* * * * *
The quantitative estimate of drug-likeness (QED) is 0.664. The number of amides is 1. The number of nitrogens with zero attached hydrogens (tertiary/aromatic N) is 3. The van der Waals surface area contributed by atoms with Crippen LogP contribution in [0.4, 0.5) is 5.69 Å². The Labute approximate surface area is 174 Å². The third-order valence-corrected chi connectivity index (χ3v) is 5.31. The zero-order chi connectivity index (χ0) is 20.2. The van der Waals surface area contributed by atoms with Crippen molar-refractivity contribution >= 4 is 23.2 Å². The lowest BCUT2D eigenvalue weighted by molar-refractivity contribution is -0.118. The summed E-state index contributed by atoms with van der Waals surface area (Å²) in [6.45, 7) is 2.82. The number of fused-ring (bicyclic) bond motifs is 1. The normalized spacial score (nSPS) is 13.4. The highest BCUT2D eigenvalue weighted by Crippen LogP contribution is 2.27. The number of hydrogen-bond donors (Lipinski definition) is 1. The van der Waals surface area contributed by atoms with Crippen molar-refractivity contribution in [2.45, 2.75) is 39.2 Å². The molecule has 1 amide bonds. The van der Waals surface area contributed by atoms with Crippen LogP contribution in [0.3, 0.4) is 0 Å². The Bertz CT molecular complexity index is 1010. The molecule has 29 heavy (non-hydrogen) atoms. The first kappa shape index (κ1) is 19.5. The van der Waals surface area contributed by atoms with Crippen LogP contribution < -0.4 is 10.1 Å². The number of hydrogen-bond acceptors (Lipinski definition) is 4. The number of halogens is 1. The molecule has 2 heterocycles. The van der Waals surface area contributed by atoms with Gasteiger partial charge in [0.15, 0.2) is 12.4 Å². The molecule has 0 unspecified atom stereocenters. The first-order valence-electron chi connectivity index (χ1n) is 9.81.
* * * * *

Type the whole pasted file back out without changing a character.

The quantitative estimate of drug-likeness (QED) is 0.664. The number of amides is 1. The number of nitrogens with zero attached hydrogens (tertiary/aromatic N) is 3. The van der Waals surface area contributed by atoms with Crippen LogP contribution in [0.4, 0.5) is 5.69 Å². The Labute approximate surface area is 174 Å². The third-order valence-corrected chi connectivity index (χ3v) is 5.31. The zero-order chi connectivity index (χ0) is 20.2. The van der Waals surface area contributed by atoms with Crippen molar-refractivity contribution >= 4 is 23.2 Å². The lowest BCUT2D eigenvalue weighted by molar-refractivity contribution is -0.118. The summed E-state index contributed by atoms with van der Waals surface area (Å²) in [6.45, 7) is 2.82. The number of fused-ring (bicyclic) bond motifs is 1. The normalized spacial score (nSPS) is 13.4. The highest BCUT2D eigenvalue weighted by Crippen LogP contribution is 2.27. The number of hydrogen-bond donors (Lipinski definition) is 1. The van der Waals surface area contributed by atoms with Crippen molar-refractivity contribution in [2.45, 2.75) is 39.2 Å². The molecule has 1 amide bonds. The van der Waals surface area contributed by atoms with Crippen LogP contribution in [0.3, 0.4) is 0 Å². The Bertz CT molecular complexity index is 1010. The molecule has 29 heavy (non-hydrogen) atoms. The first kappa shape index (κ1) is 19.5. The van der Waals surface area contributed by atoms with Crippen LogP contribution < -0.4 is 10.1 Å². The number of hydrogen-bond acceptors (Lipinski definition) is 4. The number of halogens is 1. The molecule has 2 heterocycles. The van der Waals surface area contributed by atoms with Gasteiger partial charge in [0.15, 0.2) is 12.4 Å². The molecule has 0 unspecified atom stereocenters. The first-order valence-electron chi connectivity index (χ1n) is 9.81.